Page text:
The state's second-largest city has developed a big reputation when it comes to culture and cuisine. A main driver is the city's focus on the arts, which culminates each year in ArtPrize, a 19-day festival featuring more than 1,500 pieces. Every fall, roughly 400,000 people show up to cast a vote for their favorite among the works displayed at more than 160 venues, indoors and out.
Top-rated restaurants and the innovative Grand Rapids Downtown Market celebrate the local foods that are a key draw in this part of western Michigan. "Beer City USA" -- a title Grand Rapids won in national polls -- is home to more than 40 breweries along the Ale Trail.
Few places combine scenery, food and arts like this town at the base of Michigan's Grand Traverse Bay. Downtown runs right up to Clinch Park Beach -- an ideal spot to play in the bay's waters.
The restaurant lineup supplies a solid two weeks of great meals with little repetition, and driving tours on the Old Mission and Leelanau peninsulas lead to dozens of wineries. In the evening, the marquee lights up at the State Theatre, a restored venue for indie films (and 25-cent kids' movies on Saturdays). The nearby Bijou by the Bay presents another film option each night next to Clinch Park Beach. If you visit on a rainy day, stop into Horizon Books for a cup of coffee and three floors of shelves to browse.
With more restaurants per capita than New York City, the University of Michigan's home can satisfy just about any craving. The local classic: smoky pastrami sandwiches at Zingerman's Deli (a "nosher" is hearty, a "fresser" is enormous). For an upscale night out, try the locally sourced five-course tasting menus at Grange Kitchen and Bar.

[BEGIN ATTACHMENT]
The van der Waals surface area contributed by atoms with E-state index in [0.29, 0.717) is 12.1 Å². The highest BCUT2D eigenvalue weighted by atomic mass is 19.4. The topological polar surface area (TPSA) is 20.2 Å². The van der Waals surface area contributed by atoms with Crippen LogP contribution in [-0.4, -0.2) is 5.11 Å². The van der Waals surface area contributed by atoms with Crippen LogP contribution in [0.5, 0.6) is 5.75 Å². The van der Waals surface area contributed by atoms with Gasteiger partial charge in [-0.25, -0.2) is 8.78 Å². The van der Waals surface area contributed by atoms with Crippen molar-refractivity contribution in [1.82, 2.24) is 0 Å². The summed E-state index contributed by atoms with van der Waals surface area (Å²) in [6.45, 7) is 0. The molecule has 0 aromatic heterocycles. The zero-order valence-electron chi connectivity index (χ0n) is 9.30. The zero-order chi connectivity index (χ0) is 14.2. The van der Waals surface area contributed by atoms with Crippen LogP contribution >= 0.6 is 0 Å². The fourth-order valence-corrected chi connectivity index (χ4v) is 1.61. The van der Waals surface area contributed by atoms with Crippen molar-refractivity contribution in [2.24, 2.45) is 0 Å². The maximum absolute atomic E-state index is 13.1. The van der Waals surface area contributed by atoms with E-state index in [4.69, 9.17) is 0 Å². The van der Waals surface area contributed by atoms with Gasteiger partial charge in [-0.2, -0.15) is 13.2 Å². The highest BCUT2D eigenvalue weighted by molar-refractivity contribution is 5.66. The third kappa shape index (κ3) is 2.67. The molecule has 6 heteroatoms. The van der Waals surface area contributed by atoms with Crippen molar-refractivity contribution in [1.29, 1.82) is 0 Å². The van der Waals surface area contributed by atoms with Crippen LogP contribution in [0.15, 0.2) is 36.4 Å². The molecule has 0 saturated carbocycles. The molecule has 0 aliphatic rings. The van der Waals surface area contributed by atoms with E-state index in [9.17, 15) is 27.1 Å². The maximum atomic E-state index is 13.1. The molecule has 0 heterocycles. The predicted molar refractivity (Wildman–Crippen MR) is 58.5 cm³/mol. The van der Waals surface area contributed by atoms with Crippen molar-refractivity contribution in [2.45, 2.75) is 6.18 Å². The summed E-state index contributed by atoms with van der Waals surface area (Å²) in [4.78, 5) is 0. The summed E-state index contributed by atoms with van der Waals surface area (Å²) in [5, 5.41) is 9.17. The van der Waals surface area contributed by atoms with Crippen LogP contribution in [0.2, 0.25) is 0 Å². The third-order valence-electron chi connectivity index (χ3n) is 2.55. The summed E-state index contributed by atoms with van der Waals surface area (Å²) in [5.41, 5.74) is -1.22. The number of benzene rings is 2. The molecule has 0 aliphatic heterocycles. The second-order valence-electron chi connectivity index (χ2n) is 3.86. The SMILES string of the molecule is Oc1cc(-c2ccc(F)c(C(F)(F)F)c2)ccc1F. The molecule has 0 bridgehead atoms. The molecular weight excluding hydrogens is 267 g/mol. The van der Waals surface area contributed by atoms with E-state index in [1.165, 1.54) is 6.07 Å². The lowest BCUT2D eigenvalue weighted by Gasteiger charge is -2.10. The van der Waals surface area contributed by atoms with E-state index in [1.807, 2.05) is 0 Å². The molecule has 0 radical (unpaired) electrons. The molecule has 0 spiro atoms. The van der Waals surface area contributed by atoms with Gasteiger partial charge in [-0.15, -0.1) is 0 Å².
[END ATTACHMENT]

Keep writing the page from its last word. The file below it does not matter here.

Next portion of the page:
Shopping in the Kerrytown Market and Shops complex reveals kids' delights at Mudpuddles Toys, eclectic hand-crafted objects and art at 16 Hands, and museum-worthy decorative papers at Hollander's. From the historical neighborhood, it's a quick and charming stroll through downtown. Victorian houses converted to shops dance cheek to cheek with sleek modern buildings.
Hogback Mountain's bare, humplike peak provides panoramic views of the Upper Peninsula's largest city (home to Northern Michigan University). In the downtown district, independent shops, microbreweries and eateries sit blocks from beaches, lakefront paths and a lighthouse.
Located between the Porcupine Mountains and Pictured Rocks National Lakeshore, Marquette sidles up to Lake Superior's southern coast. At Presque Isle Park -- a trail-lined woodland of craggy cliffs and bogs --visitors jump from Black Rocks cliffs into the crisp water before warming up on the pebble beach.
On the scenic Grand River, Lansing manages to project a feeling that is equal parts state capital and openhearted small town. Anchoring it all is the neoclassical Capitol. Dedicated in 1879, the National Historic Landmark was meticulously restored in 1992. Though Michigan's legislature uses the building year-round, daily free tours introduce visitors to extraordinary examples of Victorian decorative arts, such as when artisans painted pine to appear like gleaming walnut and made cast iron look like refined marble.
Outside, the Lansing River Trail runs alongside the Grand River, giving pedestrians and peddlers the best view of the sparkling waterway as it ribbons through the city and highlighting new breweries, eateries and boutiques along the way. Neighboring East Lansing is home to Michigan State University, meaning visitors get access to numerous Big Ten sporting events and must-see arts venues.
For more details and ideas on Michigan vacations, visit michigan.org.